According to Indian Lake’s Events and Activities Coordinator Patricia Mahoney, this St. Patrick’s Day tradition is just one stop in a weekend of Adirondack fun that includes events such as a traditional parade, Mutt Strut, and a volleyball tournament . » Continue Reading.
Adirondack Park Upper Hudson Rec Hub Eco-Tourism Support Grants are available for municipalities. The New York State Department of Environmental Conservation (DEC) partnered with National Heritage Trust (NHT) and The Nature Conservancy (TNC) to deliver competitive grant funding to support new tourism linked to the recreational opportunities. In addition, a companion microenterprise program will soon be available for recreation/tourism-based projects connected with former Finch, Pruyn & Company lands for a total of $750,000 in funding, provided by a grant from TNC. » Continue Reading.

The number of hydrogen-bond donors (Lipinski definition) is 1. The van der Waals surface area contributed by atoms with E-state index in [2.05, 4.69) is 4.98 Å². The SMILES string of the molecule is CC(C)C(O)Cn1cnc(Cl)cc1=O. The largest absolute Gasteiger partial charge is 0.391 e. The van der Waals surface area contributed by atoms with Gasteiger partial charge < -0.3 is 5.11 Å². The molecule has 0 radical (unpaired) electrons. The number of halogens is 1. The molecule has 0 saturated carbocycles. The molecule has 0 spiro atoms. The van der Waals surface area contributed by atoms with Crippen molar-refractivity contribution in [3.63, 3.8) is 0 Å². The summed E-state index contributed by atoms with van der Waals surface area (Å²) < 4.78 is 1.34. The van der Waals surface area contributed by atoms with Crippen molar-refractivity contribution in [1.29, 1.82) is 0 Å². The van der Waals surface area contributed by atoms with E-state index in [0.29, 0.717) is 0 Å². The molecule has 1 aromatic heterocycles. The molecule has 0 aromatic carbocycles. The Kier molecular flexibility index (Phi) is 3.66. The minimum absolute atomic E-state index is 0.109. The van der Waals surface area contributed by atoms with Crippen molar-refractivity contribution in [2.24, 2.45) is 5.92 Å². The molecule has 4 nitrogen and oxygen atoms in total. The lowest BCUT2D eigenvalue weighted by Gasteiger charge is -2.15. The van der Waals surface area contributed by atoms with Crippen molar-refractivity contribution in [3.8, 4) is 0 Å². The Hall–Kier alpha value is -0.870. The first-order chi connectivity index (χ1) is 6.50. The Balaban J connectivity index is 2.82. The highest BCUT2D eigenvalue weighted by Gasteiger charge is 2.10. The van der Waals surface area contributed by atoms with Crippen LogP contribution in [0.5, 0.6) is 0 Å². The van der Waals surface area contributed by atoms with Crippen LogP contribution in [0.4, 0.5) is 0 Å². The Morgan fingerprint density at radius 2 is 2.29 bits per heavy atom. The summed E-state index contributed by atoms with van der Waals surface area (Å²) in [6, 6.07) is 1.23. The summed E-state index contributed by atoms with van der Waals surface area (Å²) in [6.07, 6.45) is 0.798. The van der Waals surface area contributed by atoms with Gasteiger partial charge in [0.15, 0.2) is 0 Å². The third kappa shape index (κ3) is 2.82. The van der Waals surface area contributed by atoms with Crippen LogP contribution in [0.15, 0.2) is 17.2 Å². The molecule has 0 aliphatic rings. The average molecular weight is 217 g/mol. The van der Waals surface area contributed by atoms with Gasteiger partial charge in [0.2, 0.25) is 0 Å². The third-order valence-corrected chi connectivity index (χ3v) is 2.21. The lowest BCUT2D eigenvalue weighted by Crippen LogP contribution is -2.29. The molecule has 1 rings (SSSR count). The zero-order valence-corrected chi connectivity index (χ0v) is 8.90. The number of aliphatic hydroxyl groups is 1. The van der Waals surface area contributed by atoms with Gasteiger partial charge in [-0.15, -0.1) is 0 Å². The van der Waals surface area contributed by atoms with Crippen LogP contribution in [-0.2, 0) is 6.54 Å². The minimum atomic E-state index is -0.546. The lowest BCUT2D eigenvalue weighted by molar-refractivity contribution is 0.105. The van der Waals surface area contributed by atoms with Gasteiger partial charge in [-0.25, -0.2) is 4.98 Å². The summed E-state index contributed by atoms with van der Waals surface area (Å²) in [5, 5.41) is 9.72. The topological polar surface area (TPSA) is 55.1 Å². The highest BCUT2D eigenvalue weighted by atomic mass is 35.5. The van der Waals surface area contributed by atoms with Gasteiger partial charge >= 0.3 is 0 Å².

The 7th Annual Great Adirondack Moose Festival will take place this weekend, September 24th and 25th, in Indian Lake. Moose-themed family fun activities will be the main attraction during the weekend.
Visitors to Indian Lake can enjoy programs, games, contests, exhibitions – all in the name of the elusive and majestic moose. The half-ton mammal has made a come-back in the Adirondacks, and one may even spot a moose during the Festival weekend. The Annual Great Adirondack Moose Festival (GAMF) is sponsored by the Indian Lake Chamber of Commerce and a host of regional and local business sponsors. » Continue Reading.
North Hudson and four nearby towns have launched a website and petition drive to muster support for classifying Boreas Ponds as Wild Forest instead of Wilderness, the designation supported by Forest Preserve advocates.
Called Access the Adirondacks, the website says the 20,758-acre Boreas Ponds Tract has a network of former logging roads and is suitable for a variety of recreational uses, including mountain biking, horseback riding, and snowmobiling.
“While some would have you believe the Boreas Ponds Tract is a unique ecological jewel untouched my man, nothing could be further from the truth,” the site says.